SANDFORD PARKS, CHELTENHAM
8th October 2016
I’ve learned a lot about my abilities in cold water at Sandford Parks. Which is something of a paradox, given that for its day job it is a spectacular 1930s heated 50m lido. However, in the dead of winter it has a little sideline in one or two cold water events, and around those there is sometimes the opportunity for casual cold water swimming.
My very first, wetsuit-free, properly cold water swim happened at Sandford Parks in January 2013. I had been spurred on by the imminent bi-annual cold water swimming championships at Tooting Bec lido, and had been getting habituated / acclimatised through the means of cold showers. Which are exactly as unpleasant as you might imagine them to be, but they’re better than nothing. So I pitched up at Sandford Parks thinking I totally had this cold water thing nailed because I could stand under a cold shower, in a heated bathroom, for ten minutes without weeping.
Hubris, as I was to be made painfully aware, is not a substitute for proper acclimatisation. The showers had done their job on the habituation front, and I got into the 6c water reasonably comfortably. I swam about a bit, bobbed about a bit, enjoyed for the first time the all over cold water burning sensation that really is the reason I’ve kept doing this thing, then got out about 15 minutes later when my child began to get bored of being the ceremonial photographer.
I got changed in the lovely heated changing room, having had a lengthy hot shower, then sauntered outside feeling on top of the world.
And then the after drop hit me like the spring loaded door on a walk-in freezer. The warm blood retained in the core to protect your organs, while you’re in cold water, is released only to be replaced with the now cooled blood that has been trapped in your limbs by the reduced circulation. Your core temperature sinks like a stone as that cooled blood lands. Your blood pressure drops, you can feel light headed and the shivering is all-consuming and completely uncontrollable. Does this sound fun, yet? It didn’t feel fun.
I shivered like a loon for half an hour, and no amount of layers or hot drinks seemed to make any difference. I did feel a bit light headed, and it took me several hours, a large supper, a roaring open fire and a couple of glasses of post-prandial red wine before I felt properly warm again. But I learned a lot from that first outing; chiefly that I could do the 30m required of me at Tooting without embarrassing myself, and that bobbing about rather than swimming reasonably hard is as unwise as is the hot shower afterwards. Although I did embarass myself at Tooting — but only because I forgot to put my goggles on. Putting them on at the last minute would have been fine had I not been wearing a pot of jam fashioned from a red plastic bucket as head gear. Long story. Unless you know the cold water swimming championships at Tooting, in which case it is self-explanatory.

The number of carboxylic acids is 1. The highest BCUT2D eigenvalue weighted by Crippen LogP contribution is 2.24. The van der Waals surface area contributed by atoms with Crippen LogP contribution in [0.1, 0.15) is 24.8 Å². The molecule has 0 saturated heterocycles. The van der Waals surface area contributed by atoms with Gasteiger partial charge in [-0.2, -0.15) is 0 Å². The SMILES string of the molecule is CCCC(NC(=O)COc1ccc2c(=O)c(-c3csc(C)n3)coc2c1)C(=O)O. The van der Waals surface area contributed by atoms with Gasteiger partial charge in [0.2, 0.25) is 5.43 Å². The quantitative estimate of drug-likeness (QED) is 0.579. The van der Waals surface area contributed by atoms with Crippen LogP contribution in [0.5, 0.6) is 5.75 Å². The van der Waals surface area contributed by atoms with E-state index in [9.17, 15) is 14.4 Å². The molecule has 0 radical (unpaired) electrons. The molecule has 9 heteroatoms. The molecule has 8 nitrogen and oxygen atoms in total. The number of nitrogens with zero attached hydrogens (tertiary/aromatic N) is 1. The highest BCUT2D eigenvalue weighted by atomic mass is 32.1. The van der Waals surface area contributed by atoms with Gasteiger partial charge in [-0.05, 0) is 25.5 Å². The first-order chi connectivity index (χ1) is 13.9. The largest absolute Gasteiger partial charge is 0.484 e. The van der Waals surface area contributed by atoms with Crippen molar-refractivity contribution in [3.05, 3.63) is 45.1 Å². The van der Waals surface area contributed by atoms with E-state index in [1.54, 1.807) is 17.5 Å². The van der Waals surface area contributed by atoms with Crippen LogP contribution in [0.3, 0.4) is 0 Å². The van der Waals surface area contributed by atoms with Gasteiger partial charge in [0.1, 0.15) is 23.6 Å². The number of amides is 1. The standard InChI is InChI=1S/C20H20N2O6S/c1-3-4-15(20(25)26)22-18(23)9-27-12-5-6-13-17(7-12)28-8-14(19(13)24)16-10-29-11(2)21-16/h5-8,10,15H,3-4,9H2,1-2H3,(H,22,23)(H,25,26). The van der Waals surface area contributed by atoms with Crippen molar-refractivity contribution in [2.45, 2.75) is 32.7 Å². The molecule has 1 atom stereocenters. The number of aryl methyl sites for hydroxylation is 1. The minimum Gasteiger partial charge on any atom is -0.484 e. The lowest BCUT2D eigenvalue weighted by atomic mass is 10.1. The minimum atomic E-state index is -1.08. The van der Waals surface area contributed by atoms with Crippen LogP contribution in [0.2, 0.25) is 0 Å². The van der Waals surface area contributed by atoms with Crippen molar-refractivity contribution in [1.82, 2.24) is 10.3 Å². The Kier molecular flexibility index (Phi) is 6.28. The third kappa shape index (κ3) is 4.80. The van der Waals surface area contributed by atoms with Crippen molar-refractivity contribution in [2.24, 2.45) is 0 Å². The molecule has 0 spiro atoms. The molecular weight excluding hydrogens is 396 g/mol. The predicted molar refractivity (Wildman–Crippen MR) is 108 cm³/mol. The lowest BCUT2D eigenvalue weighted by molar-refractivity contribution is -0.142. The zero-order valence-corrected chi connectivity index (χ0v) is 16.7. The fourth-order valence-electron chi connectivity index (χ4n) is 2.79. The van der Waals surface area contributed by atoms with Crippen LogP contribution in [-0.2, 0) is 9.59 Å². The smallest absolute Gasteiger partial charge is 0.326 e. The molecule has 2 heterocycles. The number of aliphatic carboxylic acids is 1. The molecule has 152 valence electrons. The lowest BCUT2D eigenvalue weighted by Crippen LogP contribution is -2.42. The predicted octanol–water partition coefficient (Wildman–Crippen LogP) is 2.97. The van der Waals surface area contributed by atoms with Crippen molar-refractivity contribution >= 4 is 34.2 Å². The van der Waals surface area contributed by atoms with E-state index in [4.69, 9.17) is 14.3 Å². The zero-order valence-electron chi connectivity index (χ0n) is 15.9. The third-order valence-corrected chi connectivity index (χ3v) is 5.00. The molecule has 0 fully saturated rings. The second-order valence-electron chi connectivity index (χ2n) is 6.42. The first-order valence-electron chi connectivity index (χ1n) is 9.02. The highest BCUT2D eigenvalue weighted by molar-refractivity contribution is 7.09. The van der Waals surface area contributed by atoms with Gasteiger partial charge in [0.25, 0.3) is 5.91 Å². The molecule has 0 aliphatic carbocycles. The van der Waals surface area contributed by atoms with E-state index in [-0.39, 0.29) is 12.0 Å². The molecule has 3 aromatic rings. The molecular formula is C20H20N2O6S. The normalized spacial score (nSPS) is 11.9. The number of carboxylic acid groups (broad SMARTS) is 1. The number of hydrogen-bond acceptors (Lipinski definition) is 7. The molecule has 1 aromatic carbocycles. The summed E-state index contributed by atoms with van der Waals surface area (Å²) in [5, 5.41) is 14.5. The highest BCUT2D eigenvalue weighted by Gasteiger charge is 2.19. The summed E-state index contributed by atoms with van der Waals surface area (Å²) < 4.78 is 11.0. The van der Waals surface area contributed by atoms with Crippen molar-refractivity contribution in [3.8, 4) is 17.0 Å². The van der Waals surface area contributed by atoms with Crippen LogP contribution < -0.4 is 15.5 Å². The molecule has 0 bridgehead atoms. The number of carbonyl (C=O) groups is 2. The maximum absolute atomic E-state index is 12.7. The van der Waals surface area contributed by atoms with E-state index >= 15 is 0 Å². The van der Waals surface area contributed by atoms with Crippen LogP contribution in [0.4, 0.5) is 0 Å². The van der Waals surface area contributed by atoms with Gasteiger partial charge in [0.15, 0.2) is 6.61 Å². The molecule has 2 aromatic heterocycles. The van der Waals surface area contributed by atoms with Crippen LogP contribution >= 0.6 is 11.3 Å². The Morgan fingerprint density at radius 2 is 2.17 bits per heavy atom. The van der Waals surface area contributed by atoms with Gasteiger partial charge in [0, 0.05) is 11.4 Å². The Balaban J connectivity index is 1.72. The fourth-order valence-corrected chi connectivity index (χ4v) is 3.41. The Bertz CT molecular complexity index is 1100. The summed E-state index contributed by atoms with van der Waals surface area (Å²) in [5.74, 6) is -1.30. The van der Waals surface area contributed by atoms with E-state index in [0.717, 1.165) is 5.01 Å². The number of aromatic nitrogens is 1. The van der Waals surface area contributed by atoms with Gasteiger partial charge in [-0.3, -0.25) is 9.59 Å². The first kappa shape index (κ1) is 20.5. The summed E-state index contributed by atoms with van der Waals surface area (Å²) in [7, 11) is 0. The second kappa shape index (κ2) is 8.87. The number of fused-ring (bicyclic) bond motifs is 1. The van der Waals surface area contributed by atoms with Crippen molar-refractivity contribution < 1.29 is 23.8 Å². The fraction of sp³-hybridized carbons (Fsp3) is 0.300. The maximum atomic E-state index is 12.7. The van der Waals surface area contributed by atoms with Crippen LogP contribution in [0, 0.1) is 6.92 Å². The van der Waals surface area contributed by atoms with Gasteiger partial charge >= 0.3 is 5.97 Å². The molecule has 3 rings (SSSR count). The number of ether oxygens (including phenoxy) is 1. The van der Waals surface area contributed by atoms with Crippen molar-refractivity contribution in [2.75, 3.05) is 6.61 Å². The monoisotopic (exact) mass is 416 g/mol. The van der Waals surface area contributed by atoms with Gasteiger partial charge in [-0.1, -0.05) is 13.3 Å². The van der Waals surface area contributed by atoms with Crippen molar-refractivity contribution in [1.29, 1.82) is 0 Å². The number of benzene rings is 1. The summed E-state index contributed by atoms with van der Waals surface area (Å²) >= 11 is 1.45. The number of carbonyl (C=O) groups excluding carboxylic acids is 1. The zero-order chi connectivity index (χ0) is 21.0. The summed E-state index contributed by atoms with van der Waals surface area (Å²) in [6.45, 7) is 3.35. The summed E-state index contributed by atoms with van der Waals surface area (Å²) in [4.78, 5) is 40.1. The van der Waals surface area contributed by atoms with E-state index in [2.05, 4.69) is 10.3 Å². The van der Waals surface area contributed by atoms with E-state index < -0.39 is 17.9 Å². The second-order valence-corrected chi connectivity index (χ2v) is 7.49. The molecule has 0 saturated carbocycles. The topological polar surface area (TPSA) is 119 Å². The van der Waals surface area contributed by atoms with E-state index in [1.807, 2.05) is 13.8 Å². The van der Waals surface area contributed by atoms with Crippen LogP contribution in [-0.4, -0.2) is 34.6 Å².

In January 2014 when I went back to Sandford Parks I had my first experience of inexplicable cold water panic, a state of irrational emotional flux known to everybody who swims in cold water. I couldn’t swim over the diving well. I still don’t know why, but I simply couldn’t look into the void without my heart rising in my chest and trying to claw its way out of my mouth. I swam truncated lengths, turning at the mid way point. An entirely unsatisfying experience that left me doubting the received wisdom that ‘there’s no such thing as a bad swim’. I have never experienced that level of unease in a pool, either before or since. Plenty of times in the sea, once or twice in rivers, but never in a pool. Thinking about it even now makes my skin prickle.
By January 2015 I pretty much did have this cold water thing nailed, and I swam 800m at a billed 4 degrees. Although we all thought it was nearer 6. Cold water swimmers like arguing about temperature even more than they like thermal vests, fluffy socks and wearing the contents of the post-swim hot drink as the violent shivering lurches it out of the cup. That remains my longest swim / lowest temperature, and I expect it will remain so. I suffer badly with after-drop, I haven’t learned to love it as some cold water swimmers do, and I don’t really go in for the pushing further and lower that seems to be on the rise in the cold water swimming world. I worry about the introduction of a competitive endurance element in this sport, because it is not a sport without risks and with competition can sometimes come corner cutting. I hope my worries are unfounded and we don’t lose anyone to hubris.
But yesterday’s swim at Sandford Parks was warm. They’d only turned the boilers off the day before and the temperature was 20c. Not cold enough to feel the burn, but not so warm that swimming feels syrupy. I liked it. I liked it perhaps a little too much, given that winter is setting in and the water temperatures drift downwards with the leaves.
Although today I swam in a flooded quarry, where the temperature was 14c. And I liked that too. As I drove home this evening, with the low slung, cloud-obscured autumn sun casting crepuscular rays on the contours of the Malverns I recognised the wonder that is in the world — and I started to feel excited about the cold that approaches. Which is a relief after the unmitigated disaster that was Bude.
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